In My Father’s Country: An Afghan Woman Defies Her Fate by Saima Wahab
Published: 2012 by Crown Publishers
Source: Received from the Publisher for Review
In 1979, Saima Wahab’s father was taken from his home in Kabul, never to be seen again. This event, and the Soviet invasion which followed not long afterwards, spurred her mother to take her children and stay with relatives in the Afghan countryside. When that setting too became dangerous, the family fled to Pakistan; but when it became clear that the war was not going to end soon, Saima’s grandfather arranged for his sons in America to accept his grandchildren to ensure their safety and allow them the opportunity for a better life. Settled in Portland, Saima and her brother and sister try to blend in with kids their own age, but at the same time are obligated by their uncles to live by the tenets of their Pashtun origins. It is this internal conflict within Saima – between her American and Afghan selves – that form the foundation of this memoir.
After graduating college and moving through relatively meaningless office jobs, Saima is given the opportunity to return to Afghanistan as a Pashtu interpreter for the U.S. military. Her skills – not only as someone who is fluent in Pashtu and English but as a female speaker of these languages – are in high demand and she agrees to the assignment, initially for six months. In time, she becomes more than an interpreter of languages but also an interpreter of cultures.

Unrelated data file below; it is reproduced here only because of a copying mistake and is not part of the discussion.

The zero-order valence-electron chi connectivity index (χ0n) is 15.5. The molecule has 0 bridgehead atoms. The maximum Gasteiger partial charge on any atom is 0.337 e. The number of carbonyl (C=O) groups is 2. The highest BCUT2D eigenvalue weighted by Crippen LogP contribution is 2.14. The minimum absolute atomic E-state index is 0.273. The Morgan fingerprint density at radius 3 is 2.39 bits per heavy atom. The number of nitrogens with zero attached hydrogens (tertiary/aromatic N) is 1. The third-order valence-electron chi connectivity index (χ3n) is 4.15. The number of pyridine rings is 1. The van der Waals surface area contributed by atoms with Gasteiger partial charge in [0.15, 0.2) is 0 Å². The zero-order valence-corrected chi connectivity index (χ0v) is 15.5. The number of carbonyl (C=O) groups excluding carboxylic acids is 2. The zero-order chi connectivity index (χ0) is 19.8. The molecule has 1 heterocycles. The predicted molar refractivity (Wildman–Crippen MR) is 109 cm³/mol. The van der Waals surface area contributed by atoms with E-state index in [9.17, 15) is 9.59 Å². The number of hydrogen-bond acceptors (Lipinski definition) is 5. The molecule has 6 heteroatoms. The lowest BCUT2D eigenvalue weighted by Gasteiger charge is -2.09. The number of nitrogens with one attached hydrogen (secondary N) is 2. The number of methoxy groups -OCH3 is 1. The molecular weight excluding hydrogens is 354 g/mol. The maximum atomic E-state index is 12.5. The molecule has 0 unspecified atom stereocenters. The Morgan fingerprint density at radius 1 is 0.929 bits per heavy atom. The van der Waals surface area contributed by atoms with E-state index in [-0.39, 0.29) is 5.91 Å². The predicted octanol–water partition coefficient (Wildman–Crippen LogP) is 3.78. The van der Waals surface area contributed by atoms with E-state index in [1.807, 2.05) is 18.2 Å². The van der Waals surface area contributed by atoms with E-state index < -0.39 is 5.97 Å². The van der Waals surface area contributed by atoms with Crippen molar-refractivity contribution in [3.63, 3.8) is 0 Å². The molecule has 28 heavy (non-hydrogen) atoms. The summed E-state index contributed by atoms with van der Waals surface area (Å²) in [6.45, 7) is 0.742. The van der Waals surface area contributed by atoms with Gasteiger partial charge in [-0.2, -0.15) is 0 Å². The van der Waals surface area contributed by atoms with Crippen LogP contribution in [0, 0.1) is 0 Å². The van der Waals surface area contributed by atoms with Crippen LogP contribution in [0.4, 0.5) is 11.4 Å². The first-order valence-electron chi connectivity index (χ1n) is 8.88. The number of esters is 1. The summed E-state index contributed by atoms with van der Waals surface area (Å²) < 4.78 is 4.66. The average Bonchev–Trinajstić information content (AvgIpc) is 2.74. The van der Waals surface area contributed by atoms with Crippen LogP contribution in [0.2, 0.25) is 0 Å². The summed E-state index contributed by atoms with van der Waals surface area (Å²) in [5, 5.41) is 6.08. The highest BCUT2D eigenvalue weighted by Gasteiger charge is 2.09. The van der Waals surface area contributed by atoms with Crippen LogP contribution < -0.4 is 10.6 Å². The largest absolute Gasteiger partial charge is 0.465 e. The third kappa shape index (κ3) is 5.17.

I can’t imagine the experience of a child who is forced to flee a conflicted homeland and who returns many years later, so I feel uncomfortable in my dissatisfaction with her story. Though she talks of the various people in her life – her family, boyfriends/lovers, colleagues – her tone when talking about them seemed distant to me, making her seem a “lone wolf” trying to save the world on her own. I was also disillusioned by the way she held herself as both an American and an Afghan; again I am uncomfortable with my impression that she turned each side on and off as it suited her but I suppose anyone in that situation would do the same thing.
Generally when I read a memoir I feel like I have been immersed in that person’s life; that I am able to experience the same emotions when I read how an event or series of events affected his/her life. With this memoir, however, I didn’t feel close to the author at all.
But that is just my opinion. Please visit the other stops on this tour to read how others reacted to this book.